Environmental filmmaker seeks to inspire students to use their voice
James Balog, a nature photographer whose four decades of work explore humankind’s impact on the environment, wants to bring new awareness to climate change and environmental policy issues.
“My job is not to prescribe engineering or policy solutions. I hope that I’m cracking open people’s minds and encouraging them primarily to seek those engineering, policies, activism solutions,” he said. “I can speak to those points, but that’s not my fundamental purpose.”
Balog will conclude the spring Media School Speaker Series with a lecture at 5:30 p.m. Tuesday, April 9, at the Buskirk-Chumley Theater. A screening of his 2018 documentary, “The Human Element,” will follow at 7:30 p.m.
“The film, ‘The Human Element,’ is about how humans are a force of nature, and as we change other elements – like earth, air, fire and water – those elements push back and change us,” Balog said.
The idea of a human element is a notion that grew from Balog’s extensive work documenting climate change.
“The idea comes from a whole lifetime of seeing the world. It comes from 40 years’ worth of photography,” he said.
Balog will also screen his documentary “Chasing Ice” at 5:30 p.m. Wednesday, April 10, in the Franklin Hall commons, followed by a Q&A with IU Cinema director Jon Vickers. The Emmy Award-winning documentary, which released in 2012, chronicles part of the Extreme Ice Survey, a project founded by Balog that has documented epic environmental change across the world through time-lapse photography.
“What we’re doing is making an hour-by-hour account of how the landscape is changing as a consequence of climate change,” Balog said. “The archive right now collected by those cameras is about 1.4 million frames, so it’s actual tangible evidence of the epic changes sweeping our world today, and when people see that evidence they get a big splash of cold water in their faces to realize that climate change is real, and those consequences are real.”
The project documents retreating glaciers in polar regions, with cameras in Greenland, Iceland, Alaska, Nepal, Antarctica and more.
Balog said he wants to open attendees’ eyes to the realities of climate change. He also wants to create an understanding that forces people to reckon with their place in the nexus of issues he’s discussing.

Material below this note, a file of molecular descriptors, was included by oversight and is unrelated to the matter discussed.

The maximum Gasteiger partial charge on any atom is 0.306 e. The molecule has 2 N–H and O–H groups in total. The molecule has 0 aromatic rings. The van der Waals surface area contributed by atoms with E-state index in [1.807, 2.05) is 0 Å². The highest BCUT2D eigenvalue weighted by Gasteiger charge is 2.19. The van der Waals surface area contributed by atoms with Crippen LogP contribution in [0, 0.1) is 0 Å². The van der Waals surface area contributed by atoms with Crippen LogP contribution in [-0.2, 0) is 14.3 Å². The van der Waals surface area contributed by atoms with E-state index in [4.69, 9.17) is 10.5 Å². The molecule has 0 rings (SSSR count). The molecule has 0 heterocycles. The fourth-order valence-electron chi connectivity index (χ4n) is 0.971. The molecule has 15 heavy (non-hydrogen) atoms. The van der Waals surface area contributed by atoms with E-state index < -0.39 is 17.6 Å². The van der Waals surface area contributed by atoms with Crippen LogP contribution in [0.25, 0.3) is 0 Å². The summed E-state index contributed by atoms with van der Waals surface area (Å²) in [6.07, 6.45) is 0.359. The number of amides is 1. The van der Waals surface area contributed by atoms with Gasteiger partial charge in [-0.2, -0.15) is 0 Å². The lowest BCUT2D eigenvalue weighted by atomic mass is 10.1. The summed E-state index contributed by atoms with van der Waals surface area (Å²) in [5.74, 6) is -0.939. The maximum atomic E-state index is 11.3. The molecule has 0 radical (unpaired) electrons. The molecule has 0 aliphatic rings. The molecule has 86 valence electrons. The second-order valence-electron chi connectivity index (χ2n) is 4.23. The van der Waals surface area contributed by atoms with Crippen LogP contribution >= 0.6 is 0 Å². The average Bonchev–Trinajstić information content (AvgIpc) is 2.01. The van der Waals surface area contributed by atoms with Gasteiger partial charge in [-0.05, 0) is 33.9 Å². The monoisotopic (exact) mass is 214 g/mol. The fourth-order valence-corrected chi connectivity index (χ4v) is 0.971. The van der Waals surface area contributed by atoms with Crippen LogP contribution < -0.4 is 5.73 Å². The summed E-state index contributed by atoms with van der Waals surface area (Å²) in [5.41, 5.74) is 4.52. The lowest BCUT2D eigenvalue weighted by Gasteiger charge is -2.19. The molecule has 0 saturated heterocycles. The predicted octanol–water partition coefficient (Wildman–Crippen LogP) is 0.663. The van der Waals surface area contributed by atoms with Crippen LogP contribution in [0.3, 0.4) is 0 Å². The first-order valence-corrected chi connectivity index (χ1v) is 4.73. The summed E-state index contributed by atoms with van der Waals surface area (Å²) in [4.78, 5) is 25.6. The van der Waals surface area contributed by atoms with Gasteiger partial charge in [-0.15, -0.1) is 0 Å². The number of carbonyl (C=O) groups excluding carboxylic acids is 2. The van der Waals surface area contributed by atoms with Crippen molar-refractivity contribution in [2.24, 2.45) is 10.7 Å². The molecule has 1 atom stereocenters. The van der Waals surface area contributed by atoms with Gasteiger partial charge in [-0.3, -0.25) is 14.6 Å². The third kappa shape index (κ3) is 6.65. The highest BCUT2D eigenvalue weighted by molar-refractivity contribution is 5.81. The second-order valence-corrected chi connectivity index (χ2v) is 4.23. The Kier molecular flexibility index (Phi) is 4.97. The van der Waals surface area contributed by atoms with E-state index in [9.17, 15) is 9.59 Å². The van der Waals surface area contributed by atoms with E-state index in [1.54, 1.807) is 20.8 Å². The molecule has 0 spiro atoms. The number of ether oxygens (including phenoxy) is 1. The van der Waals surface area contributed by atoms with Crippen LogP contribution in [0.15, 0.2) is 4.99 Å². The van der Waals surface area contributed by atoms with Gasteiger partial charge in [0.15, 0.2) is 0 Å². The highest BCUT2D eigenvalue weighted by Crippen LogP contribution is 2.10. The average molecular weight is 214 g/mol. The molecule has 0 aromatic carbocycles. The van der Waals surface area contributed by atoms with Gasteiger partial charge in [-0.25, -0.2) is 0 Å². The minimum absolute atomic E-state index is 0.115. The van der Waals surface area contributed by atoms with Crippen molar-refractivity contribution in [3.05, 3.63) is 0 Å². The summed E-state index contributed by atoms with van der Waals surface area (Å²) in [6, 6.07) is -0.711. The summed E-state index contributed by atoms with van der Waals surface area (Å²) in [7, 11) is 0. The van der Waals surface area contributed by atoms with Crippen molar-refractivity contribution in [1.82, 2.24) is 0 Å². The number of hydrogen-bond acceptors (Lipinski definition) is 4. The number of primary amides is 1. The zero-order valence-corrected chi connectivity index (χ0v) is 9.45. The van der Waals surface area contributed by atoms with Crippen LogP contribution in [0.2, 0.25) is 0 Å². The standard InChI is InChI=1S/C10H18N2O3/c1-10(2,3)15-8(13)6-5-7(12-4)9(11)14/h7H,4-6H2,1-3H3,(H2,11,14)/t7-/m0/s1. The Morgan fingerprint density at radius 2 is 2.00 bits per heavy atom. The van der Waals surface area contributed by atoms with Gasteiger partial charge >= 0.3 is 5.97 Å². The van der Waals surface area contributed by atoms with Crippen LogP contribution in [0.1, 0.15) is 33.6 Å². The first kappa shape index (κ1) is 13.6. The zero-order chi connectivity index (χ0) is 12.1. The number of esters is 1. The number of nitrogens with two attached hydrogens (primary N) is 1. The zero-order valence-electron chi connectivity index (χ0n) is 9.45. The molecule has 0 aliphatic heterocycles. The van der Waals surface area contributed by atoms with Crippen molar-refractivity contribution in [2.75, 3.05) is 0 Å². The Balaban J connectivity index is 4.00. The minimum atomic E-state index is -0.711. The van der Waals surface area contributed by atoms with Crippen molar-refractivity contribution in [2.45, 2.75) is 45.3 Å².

“I acknowledge the fact that my own family heritage comes from the coal mines of Pennsylvania, and telling that story in the film that leads to the basic point: that we are all pieces of this system of systemic environmental change,” Balog said. “Nobody stands outside it and can act as if they’re pure and righteous and holy.”
It’s important for everyone to understand and acknowledge their contribution to global climate change, as well as to understand that the inadequate tools of the past don’t have to be the tools of the future, Balog said. He said he doesn’t believe it’s his job to recommend specific policy changes so much as to ensure that people understand the realities and embrace the truth.
“It’s vitally important that the truth be understood in our world today,” Balog said. “There actually is a true physical reality. Not everything on this planet is a postmodern projection of power struggles. There is physical truth and physical reality that’s happening.”
He wants to inspire budding journalists and environmental policy students to seek, understand, speak and be guided by the truth.
But most importantly, Balog wants people to use their voices.
“Use your voice to reshape the world around you,” he said. “Your voice is the story that you tell yourself and the story that you tell your friends and neighbors and family. Your voice is also how you spend money, your voice is what you expect of your workplace and university.”
Balog’s visit is co-sponsored by the City of Bloomington, the College Arts and Humanities Institute, Concerned Scientists @ IU, the IU Department of Earth and Atmospheric Sciences, the Environmental Resilience Institute, the Department of Geography, IU Cinema, the Office of First Year Experience Programs, the Integrated Program in the Environment, the Residence Halls Association, the O’Neill School of Public and Environmental Affairs and Sustain IU.